(By Pushan Sengupta)
People residing in Mumbai still call the city by its erstwhile name, Bombay. When asked why, they all say the same thing: ‘Mumbai is an official name and Bombay is a sentiment’. This is only one of the many contradictions that define this sprawling city lying on the west coast of India.
Though it is one of the world’s largest cities, Mumbai is, in its own way, like no other city on the face of earth. From the uber-rich Ambanis to desperately poor slum-dwellers, Mumbai is home to 25 million souls. It is called the city of dreams, whose streets, paved with metaphoric gold, draw people from all corners of the country.
A look into Mumbai’s past will tell us that throughout the course of its history, Mumbai has been under a diverse plethora of rulers. The earliest-known ruler of present-day Mumbai was Ashoka, since the city was part of the greater Mauryan empire. By the end of 14th century, it had come under the Gujarat Sultanate. Soon the Portuguese wrested control of the city and established it as an important trading post. Soon afterwards, the Marathas captured it and developed India’s first indigenous Navy here. And blah blah blah (the point behind this history lesson was to explain that Mumbai has been under a diverse set of rulers belonging to different religious and racial backgrounds, each of whom has left their own unique cultural legacies behind).
Let’s now look at a couple of the iconic places within Mumbai.
This is a narrow stretch of land connecting the old woman’s island also known as Little Colaba Island with the Greater Mumbai Islands. Constructed in 1838, it connected Colaba to the rest of Mumbai. It is today known as the ‘cultural square of Mumbai’. The streets are littered with shops belonging to different migrant communities, ranging from Egyptian restaurants to far-eastern antique shops. It houses the Leopold café originally started by Iranian migrants in 1870. Also Piccadilly, a Lebanese restaurant on the streets of Causeway, has the best falafel a man can have in Mumbai, while arguably the best bacon sandwiches can be found at Theobrama’s (an old Parsi restaurant). Seriously, a must for my fellow foodies!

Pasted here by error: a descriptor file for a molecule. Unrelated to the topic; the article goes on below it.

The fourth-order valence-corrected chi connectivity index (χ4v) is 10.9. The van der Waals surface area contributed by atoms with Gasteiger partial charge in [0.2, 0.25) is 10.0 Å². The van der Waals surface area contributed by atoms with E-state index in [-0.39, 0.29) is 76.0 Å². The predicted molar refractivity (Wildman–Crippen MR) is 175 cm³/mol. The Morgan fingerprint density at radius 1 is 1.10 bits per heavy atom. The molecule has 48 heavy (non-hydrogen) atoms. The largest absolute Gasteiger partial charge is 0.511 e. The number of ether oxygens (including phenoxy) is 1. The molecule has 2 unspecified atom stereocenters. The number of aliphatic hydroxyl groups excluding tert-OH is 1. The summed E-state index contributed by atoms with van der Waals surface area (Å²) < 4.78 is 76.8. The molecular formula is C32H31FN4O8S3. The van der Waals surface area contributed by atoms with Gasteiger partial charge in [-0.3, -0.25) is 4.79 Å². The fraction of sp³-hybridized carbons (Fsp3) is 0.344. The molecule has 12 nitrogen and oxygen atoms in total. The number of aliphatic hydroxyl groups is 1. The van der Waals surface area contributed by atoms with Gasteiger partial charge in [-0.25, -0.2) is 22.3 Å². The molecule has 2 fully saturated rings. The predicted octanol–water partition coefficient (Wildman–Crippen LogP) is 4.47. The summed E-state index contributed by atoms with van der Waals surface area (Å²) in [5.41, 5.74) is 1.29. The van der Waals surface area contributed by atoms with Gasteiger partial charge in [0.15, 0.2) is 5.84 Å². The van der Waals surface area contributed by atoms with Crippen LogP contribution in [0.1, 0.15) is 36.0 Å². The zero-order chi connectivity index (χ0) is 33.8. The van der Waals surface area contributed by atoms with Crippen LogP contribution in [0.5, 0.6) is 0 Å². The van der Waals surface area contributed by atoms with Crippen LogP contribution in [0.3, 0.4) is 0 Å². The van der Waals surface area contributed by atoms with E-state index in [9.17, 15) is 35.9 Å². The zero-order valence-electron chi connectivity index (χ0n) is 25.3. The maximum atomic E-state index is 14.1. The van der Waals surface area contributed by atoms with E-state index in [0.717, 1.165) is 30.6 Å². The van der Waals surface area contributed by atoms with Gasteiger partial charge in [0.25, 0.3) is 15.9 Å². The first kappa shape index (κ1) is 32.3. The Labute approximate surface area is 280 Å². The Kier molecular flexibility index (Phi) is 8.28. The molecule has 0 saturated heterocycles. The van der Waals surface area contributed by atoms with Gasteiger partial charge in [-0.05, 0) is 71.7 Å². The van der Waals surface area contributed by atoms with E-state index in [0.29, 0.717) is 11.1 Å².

Bandra Band Stand
Located on the western front of the Mumbai archipelago is one of the best sites for eyes weary of the hustle and bustle of the city. Staring at the vast emptiness of the Arabian Sea from Bandra Band Stand makes you feel utterly powerless. Meanwhile, the view of the Bandra-Worli sea link makes you feel awe and wonder towards human ingenuity. For all you history buffs, Bandra has forts ranging from the Portuguese era to the British era. It has one of the first militarised forts of India. Though rendered useless, the fort still seems like a mighty being overlooking the sea. And finally for the ‘film fanatics’, many stars such as SRK and Salman also live in Bandra. Other nearby places of interest include the Mount Mary church and a Japanese Buddhist monastery in Lower Parel.
Sanjay Gandhi National Park
Those who want to leave the city behind can do so by hiking inside the Sanjay Gandhi National Park, located in the northern extents of suburban Mumbai district. Covering over 100 square kilometres, the Park is home to several endangered wildlife species such as leopards and spotted deer.
But for those of you who are more into culture rather than nature, there is always the wonder of walking into the Kanheri caves. Built during the reign of Ashoka (3rd century B.C), the Caves demonstrate the Buddhist influence on the art and culture of ancient India. The statues are delicately cut out of the basalt rock face. Good for lazy weekend outings.
All and all, Mumbai provides a good combination of natural and cultural (throw in a bit of history as well) sights.